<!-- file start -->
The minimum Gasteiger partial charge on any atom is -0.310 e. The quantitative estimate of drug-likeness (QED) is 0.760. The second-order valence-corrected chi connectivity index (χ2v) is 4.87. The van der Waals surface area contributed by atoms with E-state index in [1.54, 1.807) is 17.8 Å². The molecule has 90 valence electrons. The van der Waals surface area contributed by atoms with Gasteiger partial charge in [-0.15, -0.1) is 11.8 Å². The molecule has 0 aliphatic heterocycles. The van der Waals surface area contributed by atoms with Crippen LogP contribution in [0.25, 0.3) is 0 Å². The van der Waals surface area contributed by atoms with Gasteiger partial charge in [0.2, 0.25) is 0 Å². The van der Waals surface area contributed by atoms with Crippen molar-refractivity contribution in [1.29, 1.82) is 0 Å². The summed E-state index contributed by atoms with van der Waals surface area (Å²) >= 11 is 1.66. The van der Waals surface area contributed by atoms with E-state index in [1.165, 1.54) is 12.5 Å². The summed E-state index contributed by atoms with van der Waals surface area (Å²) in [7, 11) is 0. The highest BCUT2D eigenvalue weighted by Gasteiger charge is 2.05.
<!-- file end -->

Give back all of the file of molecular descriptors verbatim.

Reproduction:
The minimum Gasteiger partial charge on any atom is -0.310 e. The quantitative estimate of drug-likeness (QED) is 0.760. The second-order valence-corrected chi connectivity index (χ2v) is 4.87. The van der Waals surface area contributed by atoms with E-state index in [1.54, 1.807) is 17.8 Å². The molecule has 90 valence electrons. The van der Waals surface area contributed by atoms with Gasteiger partial charge in [-0.15, -0.1) is 11.8 Å². The molecule has 0 aliphatic heterocycles. The van der Waals surface area contributed by atoms with Crippen LogP contribution in [0.25, 0.3) is 0 Å². The van der Waals surface area contributed by atoms with Gasteiger partial charge in [0.2, 0.25) is 0 Å². The van der Waals surface area contributed by atoms with Crippen molar-refractivity contribution in [1.29, 1.82) is 0 Å². The summed E-state index contributed by atoms with van der Waals surface area (Å²) >= 11 is 1.66. The van der Waals surface area contributed by atoms with E-state index in [1.165, 1.54) is 12.5 Å². The summed E-state index contributed by atoms with van der Waals surface area (Å²) in [7, 11) is 0. The highest BCUT2D eigenvalue weighted by Gasteiger charge is 2.05.